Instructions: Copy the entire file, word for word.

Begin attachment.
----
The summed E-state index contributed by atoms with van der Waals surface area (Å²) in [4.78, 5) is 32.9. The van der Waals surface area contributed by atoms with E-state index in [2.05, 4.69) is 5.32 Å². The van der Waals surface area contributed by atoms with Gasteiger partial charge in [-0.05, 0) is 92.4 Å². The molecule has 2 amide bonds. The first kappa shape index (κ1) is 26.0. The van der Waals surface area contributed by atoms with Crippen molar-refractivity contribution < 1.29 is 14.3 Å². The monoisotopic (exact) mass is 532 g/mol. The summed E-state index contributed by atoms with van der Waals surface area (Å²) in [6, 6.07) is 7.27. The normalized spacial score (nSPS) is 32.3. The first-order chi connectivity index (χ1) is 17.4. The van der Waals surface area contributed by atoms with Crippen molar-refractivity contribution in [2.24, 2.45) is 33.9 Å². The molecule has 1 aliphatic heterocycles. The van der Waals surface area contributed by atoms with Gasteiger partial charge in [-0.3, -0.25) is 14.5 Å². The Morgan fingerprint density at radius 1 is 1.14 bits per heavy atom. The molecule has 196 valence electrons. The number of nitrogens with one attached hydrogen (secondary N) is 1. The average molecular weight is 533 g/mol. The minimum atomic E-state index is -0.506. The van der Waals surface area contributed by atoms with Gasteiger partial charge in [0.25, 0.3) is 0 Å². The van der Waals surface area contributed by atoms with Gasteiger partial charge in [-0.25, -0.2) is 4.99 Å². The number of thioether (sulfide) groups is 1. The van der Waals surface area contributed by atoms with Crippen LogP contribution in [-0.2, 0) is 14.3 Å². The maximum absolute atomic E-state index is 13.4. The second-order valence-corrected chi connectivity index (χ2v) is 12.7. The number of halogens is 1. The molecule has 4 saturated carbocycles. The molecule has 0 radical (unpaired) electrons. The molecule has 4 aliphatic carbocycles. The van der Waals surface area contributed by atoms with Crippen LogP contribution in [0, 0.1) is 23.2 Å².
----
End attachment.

The summed E-state index contributed by atoms with van der Waals surface area (Å²) in [4.78, 5) is 32.9. The van der Waals surface area contributed by atoms with E-state index in [2.05, 4.69) is 5.32 Å². The van der Waals surface area contributed by atoms with Gasteiger partial charge in [-0.05, 0) is 92.4 Å². The molecule has 2 amide bonds. The first kappa shape index (κ1) is 26.0. The van der Waals surface area contributed by atoms with Crippen molar-refractivity contribution < 1.29 is 14.3 Å². The monoisotopic (exact) mass is 532 g/mol. The summed E-state index contributed by atoms with van der Waals surface area (Å²) in [6, 6.07) is 7.27. The normalized spacial score (nSPS) is 32.3. The first-order chi connectivity index (χ1) is 17.4. The van der Waals surface area contributed by atoms with Crippen molar-refractivity contribution in [2.24, 2.45) is 33.9 Å². The molecule has 1 aliphatic heterocycles. The van der Waals surface area contributed by atoms with Gasteiger partial charge in [-0.3, -0.25) is 14.5 Å². The Morgan fingerprint density at radius 1 is 1.14 bits per heavy atom. The molecule has 196 valence electrons. The number of nitrogens with one attached hydrogen (secondary N) is 1. The average molecular weight is 533 g/mol. The minimum atomic E-state index is -0.506. The van der Waals surface area contributed by atoms with Gasteiger partial charge in [0.25, 0.3) is 0 Å². The van der Waals surface area contributed by atoms with Gasteiger partial charge in [-0.25, -0.2) is 4.99 Å². The number of thioether (sulfide) groups is 1. The van der Waals surface area contributed by atoms with Crippen LogP contribution in [-0.2, 0) is 14.3 Å². The maximum absolute atomic E-state index is 13.4. The second-order valence-corrected chi connectivity index (χ2v) is 12.7. The number of halogens is 1. The molecule has 4 saturated carbocycles. The molecule has 0 radical (unpaired) electrons. The molecule has 4 aliphatic carbocycles. The van der Waals surface area contributed by atoms with Crippen LogP contribution in [0, 0.1) is 23.2 Å².